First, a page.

The first part of this sentence is about how Alan oversees Exodus which may require constructive criticism – the second part is attacking him on a very personal level – Very uncool.

  13. Alan is EXODUS — in the sense that he, as its president, has a responsiblity to very clear in his public discourse and to actually keep the promises he makes. I guess I could say “EXODUS leadership” and not mention “him” by name. Would that be better?

    You are right Michael, and you’re not the only one that has problems with Exodus or Alan – gay people, straight people and ex-gay people have criticized Alan for being misleading on several occasions. He absolutely needs to – in fact he has a responsibility to – make himself clear – for the good of the organization he helps lead and for the good of anyone who might want to join.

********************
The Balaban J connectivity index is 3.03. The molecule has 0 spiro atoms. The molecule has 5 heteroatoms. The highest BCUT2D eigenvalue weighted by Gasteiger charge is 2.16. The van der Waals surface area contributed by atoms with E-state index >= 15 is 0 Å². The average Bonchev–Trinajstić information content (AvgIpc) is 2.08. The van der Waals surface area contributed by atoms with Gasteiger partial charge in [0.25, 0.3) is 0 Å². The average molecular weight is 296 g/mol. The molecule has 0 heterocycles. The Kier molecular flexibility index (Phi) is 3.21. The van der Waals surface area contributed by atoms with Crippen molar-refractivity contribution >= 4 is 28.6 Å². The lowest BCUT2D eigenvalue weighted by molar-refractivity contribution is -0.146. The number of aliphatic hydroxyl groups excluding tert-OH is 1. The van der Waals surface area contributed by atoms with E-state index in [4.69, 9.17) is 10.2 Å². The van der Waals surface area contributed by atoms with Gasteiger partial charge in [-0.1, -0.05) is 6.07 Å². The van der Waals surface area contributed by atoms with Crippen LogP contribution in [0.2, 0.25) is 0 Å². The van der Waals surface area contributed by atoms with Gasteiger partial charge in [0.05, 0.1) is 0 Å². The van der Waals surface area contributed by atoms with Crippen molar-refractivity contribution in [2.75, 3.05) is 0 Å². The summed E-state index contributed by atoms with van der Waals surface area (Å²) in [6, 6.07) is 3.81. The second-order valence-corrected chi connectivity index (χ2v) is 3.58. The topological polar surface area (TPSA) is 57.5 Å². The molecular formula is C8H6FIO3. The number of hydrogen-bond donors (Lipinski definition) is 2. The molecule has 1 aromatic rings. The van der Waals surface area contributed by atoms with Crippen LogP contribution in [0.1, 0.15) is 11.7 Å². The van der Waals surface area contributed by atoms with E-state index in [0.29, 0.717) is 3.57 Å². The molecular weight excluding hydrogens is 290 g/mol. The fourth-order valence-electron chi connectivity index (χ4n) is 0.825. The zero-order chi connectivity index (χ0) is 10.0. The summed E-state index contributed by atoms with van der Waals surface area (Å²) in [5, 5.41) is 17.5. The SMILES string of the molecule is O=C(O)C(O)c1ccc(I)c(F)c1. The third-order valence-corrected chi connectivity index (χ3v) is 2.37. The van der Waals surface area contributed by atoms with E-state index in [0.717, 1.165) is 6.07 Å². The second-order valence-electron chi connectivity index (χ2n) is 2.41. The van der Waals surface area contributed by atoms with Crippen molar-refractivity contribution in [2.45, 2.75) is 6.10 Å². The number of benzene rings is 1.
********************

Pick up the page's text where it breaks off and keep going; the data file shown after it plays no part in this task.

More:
14. Ann: I am not attacking Alan on a personal level or rationalizing. I am sure he is a good husband and father, that he really wants to help people and that he truly loves the Lord. But, how can I “attack the problem” — the pervasive perception that EXODUS is lying to the public — without mentioning the person that I think is most responsible for that problem and perception? How can one criticize the current administration without mentioning Bush?

    Alan is EXODUS — in the sense that he, as its president, has a responsiblity to very clear in his public discourse and to actually keep the promises he makes. I guess I could say “EXODUS leadership” and not mention “him” by name. Would that be better?

  15. Michael,